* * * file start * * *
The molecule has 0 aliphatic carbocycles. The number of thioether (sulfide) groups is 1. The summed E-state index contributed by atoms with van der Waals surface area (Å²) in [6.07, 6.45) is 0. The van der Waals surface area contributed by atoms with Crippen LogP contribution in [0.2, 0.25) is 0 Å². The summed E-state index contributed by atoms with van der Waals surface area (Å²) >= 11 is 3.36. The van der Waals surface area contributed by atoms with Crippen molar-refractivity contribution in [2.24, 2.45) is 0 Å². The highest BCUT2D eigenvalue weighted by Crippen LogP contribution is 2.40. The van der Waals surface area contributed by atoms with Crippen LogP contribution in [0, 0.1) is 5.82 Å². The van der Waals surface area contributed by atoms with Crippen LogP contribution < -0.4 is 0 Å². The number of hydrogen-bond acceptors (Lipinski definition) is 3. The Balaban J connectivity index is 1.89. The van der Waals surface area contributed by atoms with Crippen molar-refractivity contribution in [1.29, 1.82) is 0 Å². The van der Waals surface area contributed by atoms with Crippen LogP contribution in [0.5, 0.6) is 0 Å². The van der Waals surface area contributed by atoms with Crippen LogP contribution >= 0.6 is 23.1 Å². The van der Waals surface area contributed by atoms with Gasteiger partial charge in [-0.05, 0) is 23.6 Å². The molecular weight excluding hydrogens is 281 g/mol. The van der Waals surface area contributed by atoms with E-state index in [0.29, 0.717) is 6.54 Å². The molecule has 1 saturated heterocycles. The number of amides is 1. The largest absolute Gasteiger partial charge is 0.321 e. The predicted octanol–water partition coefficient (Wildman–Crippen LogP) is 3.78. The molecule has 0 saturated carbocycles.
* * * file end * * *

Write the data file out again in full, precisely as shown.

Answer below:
The molecule has 0 aliphatic carbocycles. The number of thioether (sulfide) groups is 1. The summed E-state index contributed by atoms with van der Waals surface area (Å²) in [6.07, 6.45) is 0. The van der Waals surface area contributed by atoms with Crippen LogP contribution in [0.2, 0.25) is 0 Å². The summed E-state index contributed by atoms with van der Waals surface area (Å²) >= 11 is 3.36. The van der Waals surface area contributed by atoms with Crippen molar-refractivity contribution in [2.24, 2.45) is 0 Å². The highest BCUT2D eigenvalue weighted by Crippen LogP contribution is 2.40. The van der Waals surface area contributed by atoms with Crippen LogP contribution in [0, 0.1) is 5.82 Å². The van der Waals surface area contributed by atoms with Crippen LogP contribution < -0.4 is 0 Å². The number of hydrogen-bond acceptors (Lipinski definition) is 3. The Balaban J connectivity index is 1.89. The van der Waals surface area contributed by atoms with Crippen molar-refractivity contribution in [1.29, 1.82) is 0 Å². The van der Waals surface area contributed by atoms with Crippen LogP contribution in [0.5, 0.6) is 0 Å². The van der Waals surface area contributed by atoms with Crippen LogP contribution >= 0.6 is 23.1 Å². The van der Waals surface area contributed by atoms with Gasteiger partial charge in [-0.05, 0) is 23.6 Å². The molecular weight excluding hydrogens is 281 g/mol. The van der Waals surface area contributed by atoms with E-state index in [0.29, 0.717) is 6.54 Å². The molecule has 1 saturated heterocycles. The number of amides is 1. The largest absolute Gasteiger partial charge is 0.321 e. The predicted octanol–water partition coefficient (Wildman–Crippen LogP) is 3.78. The molecule has 0 saturated carbocycles.